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Red Snapper

June 19, 2013  by RJMS  •  Mexico Diary

Tuesday June 18

Sheila called to tell me that Antonio, the groundskeeper, was bringing over some new pages for the instruction book. This is a notebook that she put together for her visitor’s that has information on the house and it’s systems and quirks. It also has information about it’s critters (the various reptiles, insects, birds and humans one might expect to see while staying here), a few maps, and some eating and sightseeing suggestions. According to the book I can expect to see crabs crawling up the cliff to mate (they are in that season), bats that visit nightly and leave there guano on the walls to let you know they were here, mosquitos and ants of course, and the rare scorpion whose sting is said to like that of a bee. Also gecko’s; not the green one, I just saw my first one climbing up the tree and it’s skin perfectly matched the grey bark in color.

Antonio was also going to show me where to put the compost (I dropped it in the chicken coop and the hens began feasting on it immediately) and how to get my morning eggs out. We did those things, and then I proceeded to spend the day creating these web pages. I had hoped to get them started before I left but failed. So I am playing catch up. I will post this one, and one more for today, the 19th, and then I will be caught up. It seems like a good thing to do in the morning before the world wakes up (except for the fisherman of course). So at the end of a day of looking out at the ocean and writing and arranging pictures I knew I wanted to go swimming again.

It was 5pm. I have decided that is a good time for me to swim, though it is by no means any less hot then mid-day. I walked down to the beach and dropped my stuff at the restaurant at the bottom of the staircase, La Marrajas. The waiter very kindly told me he would watch my stuff while I swam. After a 1/2 or so I came back, sat down and ordered my first margarita of the trip. I asked if there was a special and the waiter said no, but would I like to try the red snapper. I said “perfect”. ¬†And it was. It took about 1/2 hour to arrive, during which time I was treated to some delicious freshly baked still warm “chips” with a salsa dip hot enough to bring tears. The kind my friend Neil used to be constantly in search of. When the fish arrived it was presented perfectly, mesquite grilled, with head and tail intact. Excellent with white rice (the white rice here is really good) and salad, and again freshly made warm tortilla’s. One more margarita and I was very happy.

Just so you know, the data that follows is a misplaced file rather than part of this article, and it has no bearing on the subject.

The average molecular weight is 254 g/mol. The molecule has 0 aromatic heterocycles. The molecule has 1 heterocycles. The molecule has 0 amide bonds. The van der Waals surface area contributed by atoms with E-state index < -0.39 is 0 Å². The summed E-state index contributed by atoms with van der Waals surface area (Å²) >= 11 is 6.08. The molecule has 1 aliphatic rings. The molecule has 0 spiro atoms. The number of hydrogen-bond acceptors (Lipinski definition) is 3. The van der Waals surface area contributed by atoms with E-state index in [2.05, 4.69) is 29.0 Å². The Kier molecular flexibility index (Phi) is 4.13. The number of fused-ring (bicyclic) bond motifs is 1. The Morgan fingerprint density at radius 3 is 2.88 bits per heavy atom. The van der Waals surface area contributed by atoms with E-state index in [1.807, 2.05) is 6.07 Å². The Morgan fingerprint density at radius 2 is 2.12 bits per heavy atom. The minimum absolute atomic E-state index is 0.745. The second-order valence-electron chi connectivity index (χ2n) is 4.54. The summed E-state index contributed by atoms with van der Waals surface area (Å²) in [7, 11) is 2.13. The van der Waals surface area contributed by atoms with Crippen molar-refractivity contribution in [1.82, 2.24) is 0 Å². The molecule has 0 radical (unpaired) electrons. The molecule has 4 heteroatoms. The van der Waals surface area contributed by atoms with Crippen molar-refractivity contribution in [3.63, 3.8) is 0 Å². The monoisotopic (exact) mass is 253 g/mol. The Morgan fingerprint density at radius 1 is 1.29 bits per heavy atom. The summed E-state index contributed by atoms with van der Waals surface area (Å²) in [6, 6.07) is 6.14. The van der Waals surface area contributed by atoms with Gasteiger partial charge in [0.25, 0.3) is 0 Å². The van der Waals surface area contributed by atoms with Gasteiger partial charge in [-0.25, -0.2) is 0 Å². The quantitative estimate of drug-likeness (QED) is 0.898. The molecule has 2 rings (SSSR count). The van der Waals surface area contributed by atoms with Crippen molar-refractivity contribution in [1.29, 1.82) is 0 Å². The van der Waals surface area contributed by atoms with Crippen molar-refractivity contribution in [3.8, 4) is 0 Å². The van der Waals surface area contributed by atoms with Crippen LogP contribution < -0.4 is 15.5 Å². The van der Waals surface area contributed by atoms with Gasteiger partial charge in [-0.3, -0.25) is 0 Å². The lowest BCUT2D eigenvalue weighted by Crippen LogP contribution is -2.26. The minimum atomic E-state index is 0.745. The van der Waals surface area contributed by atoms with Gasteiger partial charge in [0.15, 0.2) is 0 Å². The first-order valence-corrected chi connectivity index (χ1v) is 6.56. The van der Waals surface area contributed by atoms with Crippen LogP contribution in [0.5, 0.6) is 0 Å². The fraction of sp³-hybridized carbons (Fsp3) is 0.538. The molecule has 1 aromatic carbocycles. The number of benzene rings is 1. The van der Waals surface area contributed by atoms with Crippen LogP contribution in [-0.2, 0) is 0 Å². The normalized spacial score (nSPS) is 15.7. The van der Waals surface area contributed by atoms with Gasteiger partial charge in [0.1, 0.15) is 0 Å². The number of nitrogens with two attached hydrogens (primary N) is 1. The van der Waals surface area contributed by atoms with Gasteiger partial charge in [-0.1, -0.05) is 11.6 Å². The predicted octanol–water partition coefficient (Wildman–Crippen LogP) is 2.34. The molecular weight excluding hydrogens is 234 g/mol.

During the meal I got to experience some local activity. There was a boat pulled up on the beach both yesterday and today, way up above tideline. I was thinking to myself as I drank my margarita about how one might get it into the water. ¬†Shortly after having that thought I looked over to see a gaggle of people, adults and children of ages, turn the boat around and push it down to the water’s edge. When they were done, they all returned to their previous activities, swimming, hanging out on the sand, or sitting on the beach chairs in the shade. The fisherman began loading the boat with ice and other supplies. It is now about 6:30 in the evening. The tide was low at 4:30 or so, and is now rising up to meet the prow of the boat. When it does, at a signal I failed to see, a group once again assembled around the boat, it gets launched, and the fisherman start the outboard and head out of the bay.

This is a fishing village. It takes a village we like to say these days in the US. Indeed.

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